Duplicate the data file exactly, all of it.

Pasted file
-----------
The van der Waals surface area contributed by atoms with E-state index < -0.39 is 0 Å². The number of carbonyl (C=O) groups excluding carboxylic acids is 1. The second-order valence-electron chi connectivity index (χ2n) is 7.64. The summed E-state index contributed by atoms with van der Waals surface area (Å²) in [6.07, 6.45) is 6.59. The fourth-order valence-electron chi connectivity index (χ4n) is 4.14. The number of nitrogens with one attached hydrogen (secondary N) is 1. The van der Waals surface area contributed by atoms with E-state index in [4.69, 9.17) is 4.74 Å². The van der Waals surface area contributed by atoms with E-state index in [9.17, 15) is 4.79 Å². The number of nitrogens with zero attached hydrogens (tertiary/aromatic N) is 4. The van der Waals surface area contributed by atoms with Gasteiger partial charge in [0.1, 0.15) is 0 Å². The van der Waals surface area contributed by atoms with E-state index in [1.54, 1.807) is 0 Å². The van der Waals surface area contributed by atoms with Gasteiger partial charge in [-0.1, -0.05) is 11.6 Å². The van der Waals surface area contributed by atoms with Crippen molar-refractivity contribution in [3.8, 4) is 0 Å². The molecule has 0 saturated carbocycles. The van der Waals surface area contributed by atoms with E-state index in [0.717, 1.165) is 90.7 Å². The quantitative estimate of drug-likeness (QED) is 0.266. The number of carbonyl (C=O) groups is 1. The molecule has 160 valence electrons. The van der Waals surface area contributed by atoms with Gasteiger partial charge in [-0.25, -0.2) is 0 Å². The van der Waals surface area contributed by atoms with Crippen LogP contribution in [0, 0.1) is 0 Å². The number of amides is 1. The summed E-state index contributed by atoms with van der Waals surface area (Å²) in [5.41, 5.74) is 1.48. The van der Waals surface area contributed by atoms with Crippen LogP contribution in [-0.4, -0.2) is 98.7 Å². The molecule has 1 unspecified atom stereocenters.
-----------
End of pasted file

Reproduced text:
The van der Waals surface area contributed by atoms with E-state index < -0.39 is 0 Å². The number of carbonyl (C=O) groups excluding carboxylic acids is 1. The second-order valence-electron chi connectivity index (χ2n) is 7.64. The summed E-state index contributed by atoms with van der Waals surface area (Å²) in [6.07, 6.45) is 6.59. The fourth-order valence-electron chi connectivity index (χ4n) is 4.14. The number of nitrogens with one attached hydrogen (secondary N) is 1. The van der Waals surface area contributed by atoms with E-state index in [4.69, 9.17) is 4.74 Å². The van der Waals surface area contributed by atoms with E-state index in [9.17, 15) is 4.79 Å². The number of nitrogens with zero attached hydrogens (tertiary/aromatic N) is 4. The van der Waals surface area contributed by atoms with Gasteiger partial charge in [0.1, 0.15) is 0 Å². The van der Waals surface area contributed by atoms with E-state index in [1.54, 1.807) is 0 Å². The van der Waals surface area contributed by atoms with Gasteiger partial charge in [-0.1, -0.05) is 11.6 Å². The van der Waals surface area contributed by atoms with Crippen molar-refractivity contribution in [3.8, 4) is 0 Å². The molecule has 0 saturated carbocycles. The van der Waals surface area contributed by atoms with E-state index in [0.717, 1.165) is 90.7 Å². The quantitative estimate of drug-likeness (QED) is 0.266. The number of carbonyl (C=O) groups is 1. The molecule has 160 valence electrons. The van der Waals surface area contributed by atoms with Gasteiger partial charge in [-0.25, -0.2) is 0 Å². The van der Waals surface area contributed by atoms with Crippen LogP contribution in [0, 0.1) is 0 Å². The number of amides is 1. The summed E-state index contributed by atoms with van der Waals surface area (Å²) in [5.41, 5.74) is 1.48. The van der Waals surface area contributed by atoms with Crippen LogP contribution in [-0.4, -0.2) is 98.7 Å². The molecule has 1 unspecified atom stereocenters.